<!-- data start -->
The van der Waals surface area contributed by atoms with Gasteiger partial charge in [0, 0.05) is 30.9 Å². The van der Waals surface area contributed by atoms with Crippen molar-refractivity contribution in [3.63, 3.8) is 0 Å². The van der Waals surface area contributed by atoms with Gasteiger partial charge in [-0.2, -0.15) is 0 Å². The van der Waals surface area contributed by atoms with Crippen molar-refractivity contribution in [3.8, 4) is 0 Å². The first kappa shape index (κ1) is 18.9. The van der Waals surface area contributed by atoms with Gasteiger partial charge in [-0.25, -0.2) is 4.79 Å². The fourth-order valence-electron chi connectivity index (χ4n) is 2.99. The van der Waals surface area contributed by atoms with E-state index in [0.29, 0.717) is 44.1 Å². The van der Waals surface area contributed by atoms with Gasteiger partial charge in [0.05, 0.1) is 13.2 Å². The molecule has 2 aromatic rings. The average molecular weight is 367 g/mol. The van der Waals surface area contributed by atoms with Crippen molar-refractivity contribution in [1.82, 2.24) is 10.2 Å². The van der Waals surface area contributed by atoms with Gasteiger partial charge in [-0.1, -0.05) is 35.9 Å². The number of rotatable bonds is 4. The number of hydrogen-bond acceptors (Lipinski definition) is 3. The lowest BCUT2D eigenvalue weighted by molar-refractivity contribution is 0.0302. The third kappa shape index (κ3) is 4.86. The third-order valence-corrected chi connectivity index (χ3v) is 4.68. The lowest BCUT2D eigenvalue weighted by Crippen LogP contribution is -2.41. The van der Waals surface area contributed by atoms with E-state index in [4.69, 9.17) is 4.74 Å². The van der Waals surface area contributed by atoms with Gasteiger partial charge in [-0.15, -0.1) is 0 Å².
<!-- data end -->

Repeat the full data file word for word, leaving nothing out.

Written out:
The van der Waals surface area contributed by atoms with Gasteiger partial charge in [0, 0.05) is 30.9 Å². The van der Waals surface area contributed by atoms with Crippen molar-refractivity contribution in [3.63, 3.8) is 0 Å². The van der Waals surface area contributed by atoms with Gasteiger partial charge in [-0.2, -0.15) is 0 Å². The van der Waals surface area contributed by atoms with Crippen molar-refractivity contribution in [3.8, 4) is 0 Å². The first kappa shape index (κ1) is 18.9. The van der Waals surface area contributed by atoms with Gasteiger partial charge in [-0.25, -0.2) is 4.79 Å². The fourth-order valence-electron chi connectivity index (χ4n) is 2.99. The van der Waals surface area contributed by atoms with E-state index in [0.29, 0.717) is 44.1 Å². The van der Waals surface area contributed by atoms with Gasteiger partial charge in [0.05, 0.1) is 13.2 Å². The molecule has 2 aromatic rings. The average molecular weight is 367 g/mol. The van der Waals surface area contributed by atoms with Crippen molar-refractivity contribution in [1.82, 2.24) is 10.2 Å². The van der Waals surface area contributed by atoms with Gasteiger partial charge in [-0.1, -0.05) is 35.9 Å². The number of rotatable bonds is 4. The number of hydrogen-bond acceptors (Lipinski definition) is 3. The lowest BCUT2D eigenvalue weighted by molar-refractivity contribution is 0.0302. The third kappa shape index (κ3) is 4.86. The third-order valence-corrected chi connectivity index (χ3v) is 4.68. The lowest BCUT2D eigenvalue weighted by Crippen LogP contribution is -2.41. The van der Waals surface area contributed by atoms with E-state index in [4.69, 9.17) is 4.74 Å². The van der Waals surface area contributed by atoms with Gasteiger partial charge in [-0.15, -0.1) is 0 Å².